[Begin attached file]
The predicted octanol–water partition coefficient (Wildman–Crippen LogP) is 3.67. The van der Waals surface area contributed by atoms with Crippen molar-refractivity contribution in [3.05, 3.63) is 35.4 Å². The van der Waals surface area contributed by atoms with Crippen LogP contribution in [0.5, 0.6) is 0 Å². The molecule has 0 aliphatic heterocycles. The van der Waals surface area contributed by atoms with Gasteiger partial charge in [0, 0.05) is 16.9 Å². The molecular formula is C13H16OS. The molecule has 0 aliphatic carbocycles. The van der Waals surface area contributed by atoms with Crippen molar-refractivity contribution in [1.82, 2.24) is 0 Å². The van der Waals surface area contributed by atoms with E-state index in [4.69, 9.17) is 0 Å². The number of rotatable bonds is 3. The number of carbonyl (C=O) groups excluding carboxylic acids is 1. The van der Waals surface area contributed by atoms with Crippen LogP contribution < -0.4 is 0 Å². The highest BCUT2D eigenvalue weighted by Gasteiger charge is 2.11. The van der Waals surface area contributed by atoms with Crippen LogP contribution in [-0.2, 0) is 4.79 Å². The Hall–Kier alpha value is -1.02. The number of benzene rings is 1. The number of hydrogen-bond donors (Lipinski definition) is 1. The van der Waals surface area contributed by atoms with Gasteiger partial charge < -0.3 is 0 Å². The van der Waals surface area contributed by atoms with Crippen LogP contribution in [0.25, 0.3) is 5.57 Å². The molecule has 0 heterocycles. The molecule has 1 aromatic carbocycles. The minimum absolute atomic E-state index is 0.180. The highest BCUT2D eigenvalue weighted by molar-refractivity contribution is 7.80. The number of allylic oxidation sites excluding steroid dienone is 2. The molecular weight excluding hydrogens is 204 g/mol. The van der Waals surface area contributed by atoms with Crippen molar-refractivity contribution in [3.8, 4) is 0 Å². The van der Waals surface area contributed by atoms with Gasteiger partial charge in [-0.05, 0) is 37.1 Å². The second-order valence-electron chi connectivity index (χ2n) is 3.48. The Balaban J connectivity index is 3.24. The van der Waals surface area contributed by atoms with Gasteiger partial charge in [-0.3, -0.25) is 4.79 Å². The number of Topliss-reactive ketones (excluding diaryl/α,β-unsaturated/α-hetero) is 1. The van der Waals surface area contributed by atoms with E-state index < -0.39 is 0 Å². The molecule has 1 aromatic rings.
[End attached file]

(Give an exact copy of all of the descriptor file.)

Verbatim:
The predicted octanol–water partition coefficient (Wildman–Crippen LogP) is 3.67. The van der Waals surface area contributed by atoms with Crippen molar-refractivity contribution in [3.05, 3.63) is 35.4 Å². The van der Waals surface area contributed by atoms with Crippen LogP contribution in [0.5, 0.6) is 0 Å². The molecule has 0 aliphatic heterocycles. The van der Waals surface area contributed by atoms with Gasteiger partial charge in [0, 0.05) is 16.9 Å². The molecular formula is C13H16OS. The molecule has 0 aliphatic carbocycles. The van der Waals surface area contributed by atoms with Crippen molar-refractivity contribution in [1.82, 2.24) is 0 Å². The van der Waals surface area contributed by atoms with E-state index in [4.69, 9.17) is 0 Å². The number of rotatable bonds is 3. The number of carbonyl (C=O) groups excluding carboxylic acids is 1. The van der Waals surface area contributed by atoms with Crippen LogP contribution < -0.4 is 0 Å². The highest BCUT2D eigenvalue weighted by Gasteiger charge is 2.11. The van der Waals surface area contributed by atoms with Crippen LogP contribution in [-0.2, 0) is 4.79 Å². The Hall–Kier alpha value is -1.02. The number of benzene rings is 1. The number of hydrogen-bond donors (Lipinski definition) is 1. The van der Waals surface area contributed by atoms with Gasteiger partial charge < -0.3 is 0 Å². The van der Waals surface area contributed by atoms with Crippen LogP contribution in [0.25, 0.3) is 5.57 Å². The molecule has 0 heterocycles. The molecule has 1 aromatic carbocycles. The minimum absolute atomic E-state index is 0.180. The highest BCUT2D eigenvalue weighted by molar-refractivity contribution is 7.80. The number of allylic oxidation sites excluding steroid dienone is 2. The molecular weight excluding hydrogens is 204 g/mol. The van der Waals surface area contributed by atoms with Crippen molar-refractivity contribution in [3.8, 4) is 0 Å². The van der Waals surface area contributed by atoms with Gasteiger partial charge in [-0.05, 0) is 37.1 Å². The second-order valence-electron chi connectivity index (χ2n) is 3.48. The Balaban J connectivity index is 3.24. The van der Waals surface area contributed by atoms with Gasteiger partial charge in [-0.3, -0.25) is 4.79 Å². The number of Topliss-reactive ketones (excluding diaryl/α,β-unsaturated/α-hetero) is 1. The van der Waals surface area contributed by atoms with E-state index < -0.39 is 0 Å². The molecule has 1 aromatic rings.